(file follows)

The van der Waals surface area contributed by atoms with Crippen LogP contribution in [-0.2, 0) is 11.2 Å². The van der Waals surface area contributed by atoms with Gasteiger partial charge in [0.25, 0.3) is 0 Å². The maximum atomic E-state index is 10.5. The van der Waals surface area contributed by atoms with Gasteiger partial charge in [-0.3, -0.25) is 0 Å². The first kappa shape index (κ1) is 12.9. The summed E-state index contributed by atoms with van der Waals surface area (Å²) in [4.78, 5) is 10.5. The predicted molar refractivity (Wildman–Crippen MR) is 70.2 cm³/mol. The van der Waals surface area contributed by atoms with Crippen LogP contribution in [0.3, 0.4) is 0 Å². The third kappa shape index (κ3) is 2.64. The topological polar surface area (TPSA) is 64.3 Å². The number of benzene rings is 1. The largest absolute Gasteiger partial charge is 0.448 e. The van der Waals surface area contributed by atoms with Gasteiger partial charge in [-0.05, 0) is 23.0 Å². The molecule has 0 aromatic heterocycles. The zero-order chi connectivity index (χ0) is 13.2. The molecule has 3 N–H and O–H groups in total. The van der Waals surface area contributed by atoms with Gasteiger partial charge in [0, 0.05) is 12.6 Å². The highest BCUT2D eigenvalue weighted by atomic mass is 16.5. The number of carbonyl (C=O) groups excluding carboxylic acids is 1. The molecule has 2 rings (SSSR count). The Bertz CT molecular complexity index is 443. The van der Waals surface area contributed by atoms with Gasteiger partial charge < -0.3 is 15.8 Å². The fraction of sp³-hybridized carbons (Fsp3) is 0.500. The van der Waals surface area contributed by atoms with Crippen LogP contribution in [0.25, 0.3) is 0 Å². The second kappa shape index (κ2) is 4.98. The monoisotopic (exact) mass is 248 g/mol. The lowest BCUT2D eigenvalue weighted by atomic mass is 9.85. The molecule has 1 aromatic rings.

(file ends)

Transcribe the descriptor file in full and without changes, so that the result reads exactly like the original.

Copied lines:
The van der Waals surface area contributed by atoms with Crippen LogP contribution in [-0.2, 0) is 11.2 Å². The van der Waals surface area contributed by atoms with Gasteiger partial charge in [0.25, 0.3) is 0 Å². The maximum atomic E-state index is 10.5. The van der Waals surface area contributed by atoms with Gasteiger partial charge in [-0.3, -0.25) is 0 Å². The first kappa shape index (κ1) is 12.9. The summed E-state index contributed by atoms with van der Waals surface area (Å²) in [4.78, 5) is 10.5. The predicted molar refractivity (Wildman–Crippen MR) is 70.2 cm³/mol. The van der Waals surface area contributed by atoms with Crippen LogP contribution in [0.3, 0.4) is 0 Å². The third kappa shape index (κ3) is 2.64. The topological polar surface area (TPSA) is 64.3 Å². The number of benzene rings is 1. The largest absolute Gasteiger partial charge is 0.448 e. The van der Waals surface area contributed by atoms with Gasteiger partial charge in [-0.05, 0) is 23.0 Å². The molecule has 0 aromatic heterocycles. The zero-order chi connectivity index (χ0) is 13.2. The molecule has 3 N–H and O–H groups in total. The van der Waals surface area contributed by atoms with Gasteiger partial charge in [0, 0.05) is 12.6 Å². The highest BCUT2D eigenvalue weighted by atomic mass is 16.5. The number of carbonyl (C=O) groups excluding carboxylic acids is 1. The molecule has 2 rings (SSSR count). The Bertz CT molecular complexity index is 443. The van der Waals surface area contributed by atoms with Gasteiger partial charge < -0.3 is 15.8 Å². The fraction of sp³-hybridized carbons (Fsp3) is 0.500. The van der Waals surface area contributed by atoms with Crippen LogP contribution in [0.25, 0.3) is 0 Å². The second kappa shape index (κ2) is 4.98. The monoisotopic (exact) mass is 248 g/mol. The lowest BCUT2D eigenvalue weighted by atomic mass is 9.85. The molecule has 1 aromatic rings.